The needles come from from a set of Darn Pretty 6" double points in the "Winter Sky" color pattern and were a gift from my beautiful little girl who is all about having socks knit for her.  These needles are as a much a joy to look at as they are to knit with.  In honor of the giver, I have cast on the first pair of socks employing a set of them for her.  She's quite enthusiastic about the potential for new socks and has been almost ecstatic when I've asked her to take off her sock so we can size them as we go.  Knitting with these needles has started to build in me an unholy desire to get  set of their interchangeable circulars.  Dyak Craft needles are hand turned and feel to me like the perfect spiritual complement to a beautiful hand made garment

Other than that, it is all good, but very busy.  Between a busy three year old and a job with an aggressive time table, I haven't been able to take as much advantage of the knitting mojo I have as I would like.  But I have managed to build my elliptical time back into my routine, so it's all good after I accept the reality of the limitations of a 24 hour day and the need for a reasonable amount of sleep.  

Note to My Daughter

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Someday, I hope you have a little girl just like you.  Not to get even, but so that you can listen to all the wonderful stories she tells you, insist on helping her father shovel snow, and watch her dance and sing along with the silly pop music of your time.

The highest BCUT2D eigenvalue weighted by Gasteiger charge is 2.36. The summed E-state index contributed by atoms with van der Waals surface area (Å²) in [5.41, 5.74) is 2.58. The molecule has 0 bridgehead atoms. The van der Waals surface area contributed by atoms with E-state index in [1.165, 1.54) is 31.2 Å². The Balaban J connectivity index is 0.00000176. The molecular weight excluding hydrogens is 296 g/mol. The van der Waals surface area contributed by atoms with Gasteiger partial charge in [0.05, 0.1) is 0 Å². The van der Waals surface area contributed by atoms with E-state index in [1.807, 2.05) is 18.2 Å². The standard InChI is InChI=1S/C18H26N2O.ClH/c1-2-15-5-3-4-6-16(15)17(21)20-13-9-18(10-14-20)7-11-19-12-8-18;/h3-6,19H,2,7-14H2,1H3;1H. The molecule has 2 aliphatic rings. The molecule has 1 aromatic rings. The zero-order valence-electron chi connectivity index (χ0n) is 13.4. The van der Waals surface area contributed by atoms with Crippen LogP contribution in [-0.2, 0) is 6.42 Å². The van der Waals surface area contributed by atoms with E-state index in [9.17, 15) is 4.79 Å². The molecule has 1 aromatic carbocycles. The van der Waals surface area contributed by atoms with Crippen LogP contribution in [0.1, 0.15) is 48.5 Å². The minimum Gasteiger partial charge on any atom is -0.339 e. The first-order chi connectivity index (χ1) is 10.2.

Little Winter Socks

This week got past me, in spite of my best intentions.  For the first time in about 10 years I found myself on a course of antibiotics to fend off a child-shared sinus infection, the project I work on needed to have a large budget revision completed and my uncle passed away.

This Sunday there was some calm on the water and I talked Ms. Z into a short photo shoot.

20110227_LittleKroyFxSoxWit.jpgProject: Simple Small Socks
Yarn: Patons Kroy FX, Color 0908
Needles: Darn Pretty DPs, 2.25 mm

For a while, it was very difficult to convince my fast moving toddler to slow down and let me take pictures.  As this toddler has started to become very much a little girl, she's been more willing to sit in front of the camera and take a few directions.

20110227_LittleKroyFxSox.jpgThese socks are pretty much the miniature version of my standard adult sock.  Toe up wedge toe (44 stitches around), short row heel, K2P2 ribbed cuff.  She asked for taller socks, so I worked to maximize the length I could get while still using only one skein of yarn.  The Patons Kroy is a slightly heavier weight sock yarn, so knitting it on 2.25 mm needles resulted in a nice, thick, warm sock for the kid.  This stuff is great for kid socks: inexpensive, easy to find (JoAnn's carries it), durable and fun colors.

She'd like to have some knee socks, so I'm going to see if I can find a couple more skeins in a different colorway.  Given her current interest in dresses and skirts I've been considering some over-the-knee socks for her as well, or some legwarmers she could wear in the winter with tights.